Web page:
For example, IoT sensors can help improve transportation and logistics through remote monitoring. Plus, using sensors and predictive analytics, companies can perform critical maintenance on vehicles to prevent costly downtime and safety risks.
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IoT for retail
Within retail, IoT is helping businesses optimize their stores and providing consumers with personalized shopping experiences. For example, data from beacons, video cameras and smart shelves give retailers information on how customers shop in their stores. Plus, consumers can be helped through digital kiosks and mobile apps to give them a more personalized experience.
Retailers who use IoT make merchandising decisions based on data collected from the sensors that show how customer traffic flows through the store. Operational efficiency can be improved by better allocating staff to areas with high traffic.
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IoT for healthcare
In healthcare, IoT is used for the care and treatment of patients, equipment maintenance and hospital operations.
For example, medical assets such as supplies and medicine can be tracked by an IoT cloud platform, vital medical equipment can be kept in top condition with predictive maintenance and sensors can be used to monitor how often a patient moves in bed.
Some patients receive care outside of a hospital setting through wearable sensors that track heart rate, blood pressure and more. When there’s a concern, their doctor is alerted and treatment can be scheduled.
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IoT for smart homes
Smart light bulbs, refrigerators, thermostats and voice assistants are now commonplace within homes across the globe. Other tools such as smart home security systems enable users to monitor their homes and perform tasks such as unlocking doors remotely. All of these tools require IoT connectivity to function.
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Top jobs in IoT
IoT is booming, with billions of connected devices already in play and billions more predicted to be added in coming years. However, there’s a shortage of professionals with the experience necessary to implement and utilize the Internet of Things. As a result, these professionals are in high demand. Those looking for a new career in tech should consider positions within IoT.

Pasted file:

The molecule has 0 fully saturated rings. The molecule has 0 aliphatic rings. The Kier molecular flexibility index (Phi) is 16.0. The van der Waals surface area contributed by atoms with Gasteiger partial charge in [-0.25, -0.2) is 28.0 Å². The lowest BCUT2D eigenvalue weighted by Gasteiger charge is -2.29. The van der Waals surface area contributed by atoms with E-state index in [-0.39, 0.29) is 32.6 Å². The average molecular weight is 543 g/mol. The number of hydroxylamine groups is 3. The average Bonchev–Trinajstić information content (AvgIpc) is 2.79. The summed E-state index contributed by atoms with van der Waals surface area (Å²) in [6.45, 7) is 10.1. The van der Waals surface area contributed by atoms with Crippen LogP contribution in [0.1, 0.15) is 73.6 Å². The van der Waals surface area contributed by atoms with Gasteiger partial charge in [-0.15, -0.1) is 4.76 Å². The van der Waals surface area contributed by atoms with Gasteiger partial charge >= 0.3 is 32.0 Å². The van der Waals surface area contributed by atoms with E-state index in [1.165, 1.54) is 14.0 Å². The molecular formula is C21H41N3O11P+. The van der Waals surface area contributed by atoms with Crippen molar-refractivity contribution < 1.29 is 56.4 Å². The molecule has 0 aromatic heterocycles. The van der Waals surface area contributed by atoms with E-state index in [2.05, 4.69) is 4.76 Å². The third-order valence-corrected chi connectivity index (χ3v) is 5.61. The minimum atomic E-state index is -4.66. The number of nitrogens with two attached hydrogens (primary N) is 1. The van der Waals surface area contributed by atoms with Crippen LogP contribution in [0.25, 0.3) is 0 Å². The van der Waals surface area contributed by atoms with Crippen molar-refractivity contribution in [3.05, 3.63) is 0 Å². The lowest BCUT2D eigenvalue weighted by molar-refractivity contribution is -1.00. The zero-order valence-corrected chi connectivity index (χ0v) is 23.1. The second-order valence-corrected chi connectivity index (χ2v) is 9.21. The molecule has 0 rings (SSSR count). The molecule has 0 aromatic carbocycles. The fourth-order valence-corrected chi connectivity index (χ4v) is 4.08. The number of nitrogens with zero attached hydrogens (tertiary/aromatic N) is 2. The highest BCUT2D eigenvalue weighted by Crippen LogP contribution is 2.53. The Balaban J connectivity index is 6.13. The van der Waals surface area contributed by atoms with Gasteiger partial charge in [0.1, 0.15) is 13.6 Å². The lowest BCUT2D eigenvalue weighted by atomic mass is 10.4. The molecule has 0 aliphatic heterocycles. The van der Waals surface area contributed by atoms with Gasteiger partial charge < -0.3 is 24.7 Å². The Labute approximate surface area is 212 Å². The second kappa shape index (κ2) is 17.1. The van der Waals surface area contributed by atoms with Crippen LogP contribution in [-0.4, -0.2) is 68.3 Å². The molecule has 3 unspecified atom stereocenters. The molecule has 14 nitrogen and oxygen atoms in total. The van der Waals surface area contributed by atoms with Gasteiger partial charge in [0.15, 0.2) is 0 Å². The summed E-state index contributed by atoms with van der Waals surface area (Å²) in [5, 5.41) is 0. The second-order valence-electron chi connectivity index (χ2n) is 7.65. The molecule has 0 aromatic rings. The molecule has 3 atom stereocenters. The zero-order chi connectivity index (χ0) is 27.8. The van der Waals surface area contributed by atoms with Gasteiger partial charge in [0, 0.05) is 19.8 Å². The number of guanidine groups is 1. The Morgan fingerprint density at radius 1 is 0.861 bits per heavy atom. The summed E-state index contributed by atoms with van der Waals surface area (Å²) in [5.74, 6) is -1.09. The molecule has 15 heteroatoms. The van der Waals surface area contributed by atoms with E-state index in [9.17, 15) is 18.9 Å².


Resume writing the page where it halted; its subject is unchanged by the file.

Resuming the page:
There are three general types of IoT jobs:
Jobs that focus on the technology behind IoT projects
This includes the software, hardware and network side of things. Examples of positions include IoT solution architects, IoT software engineers, IoT analysts, cloud engineers, IoT app developers, machine learning designers/developers/engineers or IoT software developers.
Jobs that focus on big data and how to analyze it for insights
This career path includes positions such as data scientists, database architects, business intelligence (BI) analysts, data engineers and data analysts.
Jobs that focus on IoT security to keep networks and devices secure
This path includes security engineers, security analysts, security specialists, security architects, security management specialists and infrastructure engineers.
- 3 ways general IT pros can become IoT experts before the jobs boom (TechRepublic)
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- Why your IoT devices may be vulnerable to malware (TechRepublic)
- Cheat sheet: How to become a cybersecurity pro (TechRepublic)
The future of IoT
The number of IoT connections surpassed the number of non-IoT devices back in 2020. And IoT shows no signs of slowing down any time soon. The global consumer IoT market is expected to exceed $142 billion by 2026. Advancements such as the adoption of 5G will continue to inspire businesses and consumers alike to utilize IoT.
For businesses, the future of IoT looks like increased efficiency, an improved security posture and the ability to deliver the experiences consumers demand. For consumers, the future of IoT looks like personalized and immersive experiences, convenience through automation and a simpler way of connecting with the people and things they love.